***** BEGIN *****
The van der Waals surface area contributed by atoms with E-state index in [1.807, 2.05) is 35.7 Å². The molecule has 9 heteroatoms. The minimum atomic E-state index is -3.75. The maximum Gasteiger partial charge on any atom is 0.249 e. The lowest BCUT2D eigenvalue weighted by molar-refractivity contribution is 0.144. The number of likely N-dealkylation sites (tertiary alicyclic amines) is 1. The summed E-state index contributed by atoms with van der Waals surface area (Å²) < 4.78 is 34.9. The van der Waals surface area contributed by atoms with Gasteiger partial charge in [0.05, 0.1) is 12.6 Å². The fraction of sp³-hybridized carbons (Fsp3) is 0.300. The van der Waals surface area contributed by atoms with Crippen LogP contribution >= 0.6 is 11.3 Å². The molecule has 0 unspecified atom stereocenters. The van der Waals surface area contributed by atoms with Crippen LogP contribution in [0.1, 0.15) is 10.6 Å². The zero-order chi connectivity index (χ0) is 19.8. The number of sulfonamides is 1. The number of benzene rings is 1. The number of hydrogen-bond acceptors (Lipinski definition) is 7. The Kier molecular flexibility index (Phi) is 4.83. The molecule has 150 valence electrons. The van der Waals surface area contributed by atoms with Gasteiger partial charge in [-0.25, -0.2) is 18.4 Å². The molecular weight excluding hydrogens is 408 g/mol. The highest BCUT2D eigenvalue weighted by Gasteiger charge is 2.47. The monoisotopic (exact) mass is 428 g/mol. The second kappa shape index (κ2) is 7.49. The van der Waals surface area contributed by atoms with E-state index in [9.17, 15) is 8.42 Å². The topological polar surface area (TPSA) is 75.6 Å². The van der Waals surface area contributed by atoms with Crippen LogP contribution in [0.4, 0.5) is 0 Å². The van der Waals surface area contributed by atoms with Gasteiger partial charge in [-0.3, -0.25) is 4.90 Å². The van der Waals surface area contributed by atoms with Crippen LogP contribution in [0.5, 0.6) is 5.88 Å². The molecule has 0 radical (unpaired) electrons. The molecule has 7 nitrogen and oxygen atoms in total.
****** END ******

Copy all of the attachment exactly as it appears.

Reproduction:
The van der Waals surface area contributed by atoms with E-state index in [1.807, 2.05) is 35.7 Å². The molecule has 9 heteroatoms. The minimum atomic E-state index is -3.75. The maximum Gasteiger partial charge on any atom is 0.249 e. The lowest BCUT2D eigenvalue weighted by molar-refractivity contribution is 0.144. The number of likely N-dealkylation sites (tertiary alicyclic amines) is 1. The summed E-state index contributed by atoms with van der Waals surface area (Å²) < 4.78 is 34.9. The van der Waals surface area contributed by atoms with Gasteiger partial charge in [0.05, 0.1) is 12.6 Å². The fraction of sp³-hybridized carbons (Fsp3) is 0.300. The van der Waals surface area contributed by atoms with Crippen LogP contribution >= 0.6 is 11.3 Å². The molecule has 0 unspecified atom stereocenters. The van der Waals surface area contributed by atoms with Crippen LogP contribution in [0.1, 0.15) is 10.6 Å². The zero-order chi connectivity index (χ0) is 19.8. The number of sulfonamides is 1. The number of benzene rings is 1. The number of hydrogen-bond acceptors (Lipinski definition) is 7. The Kier molecular flexibility index (Phi) is 4.83. The molecule has 150 valence electrons. The van der Waals surface area contributed by atoms with Gasteiger partial charge in [-0.25, -0.2) is 18.4 Å². The molecular weight excluding hydrogens is 408 g/mol. The highest BCUT2D eigenvalue weighted by Gasteiger charge is 2.47. The monoisotopic (exact) mass is 428 g/mol. The second kappa shape index (κ2) is 7.49. The van der Waals surface area contributed by atoms with E-state index in [9.17, 15) is 8.42 Å². The topological polar surface area (TPSA) is 75.6 Å². The van der Waals surface area contributed by atoms with Crippen LogP contribution in [0.4, 0.5) is 0 Å². The van der Waals surface area contributed by atoms with Gasteiger partial charge in [-0.3, -0.25) is 4.90 Å². The van der Waals surface area contributed by atoms with Crippen LogP contribution in [0.5, 0.6) is 5.88 Å². The molecule has 0 radical (unpaired) electrons. The molecule has 7 nitrogen and oxygen atoms in total.